“He doesn’t follow the vegan lifestyle and we have completely different mind sets although, weirdly, he does agree with my lifestyle and he agrees to raising our children vegan. He’s promised me to go vegetarian at some point. If we were to raise our kids as vegans, but their dad is eating meat, it’s not a very good influence or role model so I think by then hopefully. I’m constantly battling with myself to not pressure him into something that is not his own decision because he is just so headstrong. It needs to come from him; it has to be something he decides to do otherwise he will just resent me.”
She has had more luck with her sister Tiffany, who is also a member of the Made in Chelsea cast. On Lucy’s YouTube channel, Tiffany recently said that she was a pegan (a vegan who eats fish). However, Lucy tells us this has changed.
“She’s fully vegan now. She has completely the same morals and beliefs as me. I think that maybe I helped speed up the process because I kept saying ‘by the way, fish have feelings’. It is a lot easier for her because the motive was already there but being around me showed her how easy it can be. She has started getting rid of her leather too which is really good.”
Vegan hasn’t always been the way for Watson though.
Lucy says: “I used to go to the zoo and I loved it because I love animals and I liked being around them but, even before I went vegan, I started to think that it wasn’t right and that they didn’t look happy, they’re not free.
“Even with [companions] I’ve started to feel like it’s wrong to have them. I saw this man with his dog on the lead running on the pavement and this dog was really old, trying to keep up and it was being dragged along by the collar. The guy has no idea and wasn’t even looking down at the dog. He’s on his run and thinks his dog is getting exercise and it is all happy days, but the dog doesn’t want to be running. I went home and I had this weird comparison. I’ve started relating having animal friends to people getting kidnapped and forming a bond with their captors. I think it’s so similar because we take them away from their parents at a really young age, we put them in our homes and they are prisoners. They eat what we tell them to eat but there is no way around it because dogs, now, would not survive in the world.”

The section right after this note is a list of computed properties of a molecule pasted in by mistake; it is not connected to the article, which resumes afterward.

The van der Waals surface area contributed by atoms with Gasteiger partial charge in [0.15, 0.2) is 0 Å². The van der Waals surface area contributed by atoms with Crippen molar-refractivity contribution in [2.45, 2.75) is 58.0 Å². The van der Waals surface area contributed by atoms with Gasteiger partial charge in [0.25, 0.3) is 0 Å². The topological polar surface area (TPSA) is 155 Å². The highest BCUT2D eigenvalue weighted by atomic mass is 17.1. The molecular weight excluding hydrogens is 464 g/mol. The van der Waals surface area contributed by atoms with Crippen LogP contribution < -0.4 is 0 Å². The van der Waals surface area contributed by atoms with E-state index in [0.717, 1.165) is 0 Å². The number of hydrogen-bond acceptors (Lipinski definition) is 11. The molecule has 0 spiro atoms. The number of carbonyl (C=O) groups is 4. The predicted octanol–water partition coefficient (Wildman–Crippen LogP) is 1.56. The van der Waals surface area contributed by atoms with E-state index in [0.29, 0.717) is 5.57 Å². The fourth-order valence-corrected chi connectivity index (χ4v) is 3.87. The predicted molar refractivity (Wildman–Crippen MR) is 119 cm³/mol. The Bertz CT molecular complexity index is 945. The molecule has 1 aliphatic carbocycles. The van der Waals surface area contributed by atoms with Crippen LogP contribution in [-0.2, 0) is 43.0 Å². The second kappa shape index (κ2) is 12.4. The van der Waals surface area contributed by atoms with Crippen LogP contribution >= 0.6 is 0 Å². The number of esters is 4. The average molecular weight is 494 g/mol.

I ask her if she is considering not having any other animal companions after Digby, who is curled up on her lap. She said: “It’s just so hard because I would want to help dogs from rescue centres but I think breeding needs to be illegal. I think it needs to be phased out more. I think of myself as a really good owner of my animals and I care about them so much and do so much for them but there are so many people out there who aren’t like that. I hear horror stories all the time. I think there should be stricter licencing around people having animals because I hear so many horror stories and I think that it’s a huge issue. It’s very controversial.”
What would Lucy say to people who are thinking about veganism?
“If you’re an animal lover, you’re on our level, you already agree with all of the things we do. I know people who call themselves animal lovers and eat animals and I just think you are very much mistaken if you think this is the best thing for them.
“People turn a blind eye. I don’t want to know and I haven’t seen it in my face so I can just pretend that it’s lovely and peaceful. People say things like at least it’s a humane slaughter. There is no such thing as a humane slaughter. Those words do not work together in a sentence. All slaughters are horrendous. All death is death and all animals want to live. No animal wants to die.
“People are selfish and greedy and want that for themselves because they can’t be bothered to change their lives, and their diets. Looking at this little one [referring to Digby], he’s the same to me as any sheep, cow or anything. Animals just want to love us. That’s so sad, isn’t it? Most of them just want to be friendly and we just go around killing them.
“Just change your perception a little and you’ll just get it.”
Lucy’s new book will be out in September but is available for pre-order now.